8) Buy an organic turkey
Ten million turkeys are eaten every Christmas. If you can, try to make sure yours has been reared in humane conditions. Organic turkeys taste better too. Try to source your Christmas food locally, shopping at farmers’ markets or buying direct from the farmer is far cheaper than buying organic in the supermarket. Think of the benefits – the taste of chemical-free food, the reduction in food miles and CO2 emissions, and reduced dependence on oil. Buying locally produced food also boosts rural jobs.



9) Recycle your unwanted presents
Unfortunately everyone receives at least one unwanted gift at Christmas. Recycle unwanted presents by giving them to charities. Local hospitals and hospices are often very pleased to receive unwanted smellies to give to patients. Or you could try the regifting forum at Nigel’s Eco Store - and swap them for other people's unwanted gifts!


10) Give a charity or environmentally friendly gift
With a little planning anyone can give presents that are thoughtful, original and make a difference to the environment too. Here are some gift ideas from Nigel's Eco Store.

Or you could sponsor an animal, or give a membership to a charity or environmental organisation for Christmas.

ENDS

Press enquiries

High resolution images for products available. Just get in touch and we'll send them over - we're normally very quick to respond, contact press@nigelsecostore.com or telephone Blueberry PR on 01435 830031.

Notes for Editors

Winner of Yahoo Finds of The Year - Best Shopping Site & Highly Commended at The Real Homes Eco Awards, Nigel's Eco Store is an award-winning online retailer of environmentally friendly products that can help everyone reduce their carbon footprint, conserve resources and save money. The store carries home furnishings, kitchenware, gadgets, office products, kids' toys and energy saving devices.





Christmas waste and recycling facts and tips from WRAP

In the UK approximately 250 tonnes of Christmas trees that could have been recycled are simply thrown out after Christmas. Increasing numbers of local authorities provide either a doorstep collection service or set up local drop-off points where trees are gathered and sent for chipping and composting. The product is a rich biomass that be used as mulch or soil improver. Alternatively, buy a living tree that can be planted in the garden when you’ve finished with it.

An estimated 500 tonnes of Christmas tree lights are discarded in the UK over the Christmas period. Even lights that are beyond repair can be recycled! Check whether your local authority waste collection site will accept them.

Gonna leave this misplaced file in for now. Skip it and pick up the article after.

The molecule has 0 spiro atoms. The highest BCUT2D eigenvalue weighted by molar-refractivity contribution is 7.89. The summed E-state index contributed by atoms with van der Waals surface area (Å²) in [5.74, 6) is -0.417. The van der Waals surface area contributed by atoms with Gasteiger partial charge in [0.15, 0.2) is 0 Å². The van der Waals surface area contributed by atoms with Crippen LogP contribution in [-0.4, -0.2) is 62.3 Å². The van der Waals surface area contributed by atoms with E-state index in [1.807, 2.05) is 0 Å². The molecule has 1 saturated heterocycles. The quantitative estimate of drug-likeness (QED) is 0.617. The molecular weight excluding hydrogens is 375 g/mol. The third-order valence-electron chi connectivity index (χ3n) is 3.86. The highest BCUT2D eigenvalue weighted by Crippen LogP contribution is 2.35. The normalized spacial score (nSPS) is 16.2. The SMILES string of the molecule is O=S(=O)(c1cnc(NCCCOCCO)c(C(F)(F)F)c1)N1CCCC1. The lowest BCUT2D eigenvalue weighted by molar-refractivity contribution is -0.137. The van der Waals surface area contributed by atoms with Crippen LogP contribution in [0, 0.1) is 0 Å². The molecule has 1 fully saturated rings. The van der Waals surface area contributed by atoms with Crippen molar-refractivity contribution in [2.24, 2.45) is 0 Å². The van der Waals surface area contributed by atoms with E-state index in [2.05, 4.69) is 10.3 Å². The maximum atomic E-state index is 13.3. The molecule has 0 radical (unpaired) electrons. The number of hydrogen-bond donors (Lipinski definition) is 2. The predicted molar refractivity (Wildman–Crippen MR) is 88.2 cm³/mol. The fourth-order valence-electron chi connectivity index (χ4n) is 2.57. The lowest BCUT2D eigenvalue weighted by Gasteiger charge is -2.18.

Every year the UK throws out an estimated 4,500 tonnes of tin foil over the Christmas period. This is enough to cover around 1500 square miles - roughly the size of Suffolk! You can drop off waste foil at your nearest recycling bank or check on your local authority’s website to see whether your kerbside collection scheme accepts it.

13,350 tonnes of glass is thrown out in the UK during the festive season – from champagne and sherry bottles to mincemeat and cranberry sauce jars. Recycling all of them could save 4,200 tonnes of CO2 equivalent being produced, which is equivalent to taking around 1,300 cars off the road for one year or to not taking around 630 around the world flights. 

Christmas may affect your local council’s kerbside recycling scheme. To find your nearest recycling centre or learn more information about your kerbside collection scheme over Christmas and New Year contact your council for a recycling calendar. Find details of your council at www.recyclenow.com

A whole range of jars - from cranberry sauce to mincemeat and baby food - can all be recycled: just give them a rinse in your leftover dish washing water and recycle them with your other glass.  Don't worry about removing labels; they will come off in the recycling process

Remember to tell guests where your recycling bins are and what goes in them when they stay over Christmas

Remember there are lots of unexpected Christmas items you can recycle like chocolate tins and mincemeat jars. Go to www.recyclenow.com to find out more

Look out for gifts with packaging that can be reused or recycled easily. Gift bags can be reused again and again. Some retailers are packaging goods in tins that can be easily recycled or plastics containers that can be used for food storage at home

The wire ties that often accompany gift packaging can be kept aside and reused as garden ties as they are not generally recyclable

With a mass of new gifts being given and received this Christmas, there are bound to be clear outs of old furniture or tired models of equipment. Why not contact the Community Recycling Network www.crn.org.uk as they distribute unwanted furniture and household goods to those in need.